This is TELL ME MORE from NPR News. I'm Celeste Headlee. Coming up, an unexpected death can be a test of faith for just about anyone, but what happens when that death is a suicide? We'll talk about that in just a few minutes, but first when it comes to politics it's become something of a cliché to say 9/11 changed everything. And in the immediate days following those terrorist attacks, Republicans and Democrats came together.
And next, the latest in our series, Muses and Metaphor. We're celebrating National Poetry Month by hearing your tweet poems. Today's first poem is from artist and writer Susan Crane of Longmont, Colorado. Here she is.
Now we turn to Detroit, where police have been reportedly using a pretty controversial method to deal with vagrancy. Allegedly, police are taking homeless people off city streets - particularly in high tourist areas - then driving them outside of the city limits and leaving them there. The American Civil Liberties Union recently sent a letter to city officials and the Detroit Police Department demanding an end to this practice, and the group also filed a complaint with the Department of Justice, requesting an investigation.
Originally published on Fri April 26, 2013 11:55 am
Got an idea for a classical cartoon or a reaction to this one? Leave your thoughts in the comments section.
Pablo Helguera is a New York-based artist working with sculpture, drawing, photography and performance. His new book isHelguera's Artunes. You can see more of his work atArtworld Salon and on his own site.
Mass shootings, bus crashes, tornadoes, terrorist attacks — we've gotten adept at talking about these things. Act of God or act of man, they're all horrific. At least that was the word you kept hearing from politicians and newscasters describing the Boston bombings and the explosion at the fertilizer plant in Texas.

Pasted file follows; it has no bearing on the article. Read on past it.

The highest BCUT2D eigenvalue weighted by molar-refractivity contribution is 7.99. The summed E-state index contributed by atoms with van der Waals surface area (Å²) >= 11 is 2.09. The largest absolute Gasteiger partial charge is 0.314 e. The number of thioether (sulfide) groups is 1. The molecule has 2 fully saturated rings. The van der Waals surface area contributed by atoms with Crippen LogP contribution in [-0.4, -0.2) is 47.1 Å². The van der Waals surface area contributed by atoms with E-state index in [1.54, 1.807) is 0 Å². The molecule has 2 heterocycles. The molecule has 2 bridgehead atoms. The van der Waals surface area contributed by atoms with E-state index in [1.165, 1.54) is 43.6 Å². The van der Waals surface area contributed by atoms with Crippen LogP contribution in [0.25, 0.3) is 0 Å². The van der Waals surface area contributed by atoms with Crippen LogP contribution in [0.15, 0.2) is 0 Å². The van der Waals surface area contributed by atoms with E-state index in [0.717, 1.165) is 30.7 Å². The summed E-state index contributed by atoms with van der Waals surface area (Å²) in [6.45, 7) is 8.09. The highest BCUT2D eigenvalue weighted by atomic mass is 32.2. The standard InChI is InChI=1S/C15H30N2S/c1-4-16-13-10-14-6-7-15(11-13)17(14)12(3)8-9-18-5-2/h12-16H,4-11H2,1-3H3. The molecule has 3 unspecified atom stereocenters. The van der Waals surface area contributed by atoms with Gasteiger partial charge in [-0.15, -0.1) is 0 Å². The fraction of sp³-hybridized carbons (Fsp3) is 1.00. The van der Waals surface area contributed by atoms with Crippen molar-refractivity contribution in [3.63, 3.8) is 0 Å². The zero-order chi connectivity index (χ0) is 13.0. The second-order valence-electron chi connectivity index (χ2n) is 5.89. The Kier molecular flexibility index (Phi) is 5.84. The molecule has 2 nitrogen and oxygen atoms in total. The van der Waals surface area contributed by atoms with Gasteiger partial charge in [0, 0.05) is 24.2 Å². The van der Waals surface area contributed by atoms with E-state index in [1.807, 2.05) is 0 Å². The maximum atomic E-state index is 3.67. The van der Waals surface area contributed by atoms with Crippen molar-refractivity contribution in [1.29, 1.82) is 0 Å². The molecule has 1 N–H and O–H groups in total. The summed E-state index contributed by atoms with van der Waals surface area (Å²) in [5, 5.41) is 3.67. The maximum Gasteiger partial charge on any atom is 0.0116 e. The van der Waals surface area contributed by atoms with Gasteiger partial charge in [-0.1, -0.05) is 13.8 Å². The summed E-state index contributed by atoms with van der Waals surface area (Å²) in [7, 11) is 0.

Originally published on Fri April 26, 2013 3:46 pm
Maybe it's not your first thought after saying "I do," but federal election law gives married couples some advantages in making political contributions. The Federal Election Commission tried Thursday to make those same breaks available to couples in same-sex marriages — but commissioners said they're thwarted by the federal Defense of Marriage Act.
True, President Obama's Justice Department no longer defends DOMA, and the Supreme Court is weighing whether to get rid of it. But the FEC didn't want to get too far out in front. The vote was a reluctant 5-0.
Country superstar George Jones, known for "He Stopped Loving Her Today" and a long string of other hits, has died.
He was 81.
According to Webster & Associates, the Nashville public relations firm that represented Jones, he died Friday at Vanderbilt University Medical Center. He was hospitalized there on April 18 for treatment of a fever and irregular blood pressure, the p.r. firm adds.
This is the time of year when we take a deep breath and a look ahead to the long summer movie season. And this year, as Stephen is quick to point out, things look pretty dire. There's a lot of apocalyptic stuff going on, and zombies, and vampires, and even the Iron Man movie looks dark. (Don't even get us started on the fact that the Star Trek movie is actually subtitled "Into Darkness.")